Breaking News Bar
updated: 12/28/2012 11:47 AM

Attorney: Hobby Lobby won't offer morning-after pill

hello
Success - Article sent! close
 
Associated Press

WASHINGTON -- An attorney for Hobby Lobby Stores said Thursday that the arts and crafts chain plans to defy a federal mandate requiring it to offer employees health coverage that includes access to the morning-after pill, despite risking potential fines of up to $1.3 million per day.

Hobby Lobby and religious book-seller Mardel Inc., which are owned by the same conservative Christian family, are suing to block part of the federal health care law that requires employee health-care plans to provide insurance coverage for the morning-after pill and similar emergency contraception pills.

Order Reprint Print Article
 
Interested in reusing this article?
Custom reprints are a powerful and strategic way to share your article with customers, employees and prospects.
The YGS Group provides digital and printed reprint services for Daily Herald. Complete the form to the right and a reprint consultant will contact you to discuss how you can reuse this article.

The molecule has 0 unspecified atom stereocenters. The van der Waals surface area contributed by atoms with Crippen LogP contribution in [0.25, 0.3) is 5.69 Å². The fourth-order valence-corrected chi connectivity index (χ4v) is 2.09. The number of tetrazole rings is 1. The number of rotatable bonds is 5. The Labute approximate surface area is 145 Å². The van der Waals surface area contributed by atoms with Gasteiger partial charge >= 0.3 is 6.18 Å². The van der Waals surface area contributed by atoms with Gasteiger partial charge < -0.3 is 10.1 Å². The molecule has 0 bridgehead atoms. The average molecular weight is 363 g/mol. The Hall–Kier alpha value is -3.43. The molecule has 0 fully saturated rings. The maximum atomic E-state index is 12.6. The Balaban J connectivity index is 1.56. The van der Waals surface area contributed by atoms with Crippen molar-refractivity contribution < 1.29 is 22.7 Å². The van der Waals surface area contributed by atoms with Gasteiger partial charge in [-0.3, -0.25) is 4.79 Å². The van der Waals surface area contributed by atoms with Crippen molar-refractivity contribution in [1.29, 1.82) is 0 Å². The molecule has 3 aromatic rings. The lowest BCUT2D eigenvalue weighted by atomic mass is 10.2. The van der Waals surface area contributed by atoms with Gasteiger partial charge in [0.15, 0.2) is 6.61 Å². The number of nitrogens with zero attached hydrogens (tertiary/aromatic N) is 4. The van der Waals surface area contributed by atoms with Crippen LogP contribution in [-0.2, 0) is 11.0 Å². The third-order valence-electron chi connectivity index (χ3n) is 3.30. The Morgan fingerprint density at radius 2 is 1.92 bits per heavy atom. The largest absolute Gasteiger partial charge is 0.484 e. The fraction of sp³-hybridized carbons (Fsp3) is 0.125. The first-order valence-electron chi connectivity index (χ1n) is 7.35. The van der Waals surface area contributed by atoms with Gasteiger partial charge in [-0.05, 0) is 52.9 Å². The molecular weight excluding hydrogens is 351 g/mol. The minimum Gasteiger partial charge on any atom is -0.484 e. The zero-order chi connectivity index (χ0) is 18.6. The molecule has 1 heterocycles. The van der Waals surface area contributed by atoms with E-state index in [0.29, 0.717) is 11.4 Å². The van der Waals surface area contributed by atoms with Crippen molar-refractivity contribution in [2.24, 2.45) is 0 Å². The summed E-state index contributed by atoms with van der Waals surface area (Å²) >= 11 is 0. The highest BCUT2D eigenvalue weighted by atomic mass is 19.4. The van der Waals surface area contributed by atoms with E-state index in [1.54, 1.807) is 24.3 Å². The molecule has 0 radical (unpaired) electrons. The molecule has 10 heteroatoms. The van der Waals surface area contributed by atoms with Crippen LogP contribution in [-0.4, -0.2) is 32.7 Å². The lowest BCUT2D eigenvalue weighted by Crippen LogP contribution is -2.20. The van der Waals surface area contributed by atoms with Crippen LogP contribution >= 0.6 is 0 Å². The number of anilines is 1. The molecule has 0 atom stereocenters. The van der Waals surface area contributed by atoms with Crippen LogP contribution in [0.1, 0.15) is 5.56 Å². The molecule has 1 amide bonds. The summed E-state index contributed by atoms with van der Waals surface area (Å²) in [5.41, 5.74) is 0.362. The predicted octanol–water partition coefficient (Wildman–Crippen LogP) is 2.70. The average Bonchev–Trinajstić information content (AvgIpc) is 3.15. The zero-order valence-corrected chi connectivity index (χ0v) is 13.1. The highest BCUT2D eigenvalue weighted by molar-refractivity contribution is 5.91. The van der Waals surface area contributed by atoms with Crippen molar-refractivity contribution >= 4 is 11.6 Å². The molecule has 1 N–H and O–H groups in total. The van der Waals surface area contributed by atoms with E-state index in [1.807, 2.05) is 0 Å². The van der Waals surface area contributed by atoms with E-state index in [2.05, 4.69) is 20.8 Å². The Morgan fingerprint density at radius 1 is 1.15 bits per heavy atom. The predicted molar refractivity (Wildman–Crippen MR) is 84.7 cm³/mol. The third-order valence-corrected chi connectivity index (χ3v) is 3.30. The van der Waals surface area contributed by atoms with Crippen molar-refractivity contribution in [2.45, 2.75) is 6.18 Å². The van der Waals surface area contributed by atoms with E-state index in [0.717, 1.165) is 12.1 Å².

Need more information about reprints? Visit our Reprints Section for more details.

Contact information ( * required )

Success - request sent close

The companies claim the mandate violates the religious beliefs of their owners. They say the morning-after pill is tantamount to abortion because it can prevent a fertilized egg from becoming implanted in a woman's womb.

On Wednesday, Supreme Court Justice Sonia Sotomayor denied the companies' request for an injunction while their lawsuit is pending, saying the stores failed to satisfy the demanding legal standard for blocking the requirement on an emergency basis. She said the companies may still challenge the regulations in the lower courts.

Kyle Duncan, who is representing Hobby Lobby on behalf of the Becket Fund for Religious Liberty, said in a statement posted on the group's website Thursday that Hobby Lobby doesn't intend to offer its employees insurance that would cover the drug while its lawsuit is pending.

"The company will continue to provide health insurance to all qualified employees," Duncan said. "To remain true to their faith, it is not their intention, as a company, to pay for abortion-inducing drugs."

In ruling against the companies last month, U.S. District Judge Joe Heaton said churches and other religious organizations have been granted constitutional protection from the birth-control provisions but that "Hobby Lobby and Mardel are not religious organizations."

Share this page
Comments ()
Guidelines: Keep it civil and on topic; no profanity, vulgarity, slurs or personal attacks. People who harass others or joke about tragedies will be blocked. If a comment violates these standards or our terms of service, click the X in the upper right corner of the comment box. To find our more, read our FAQ.
    help here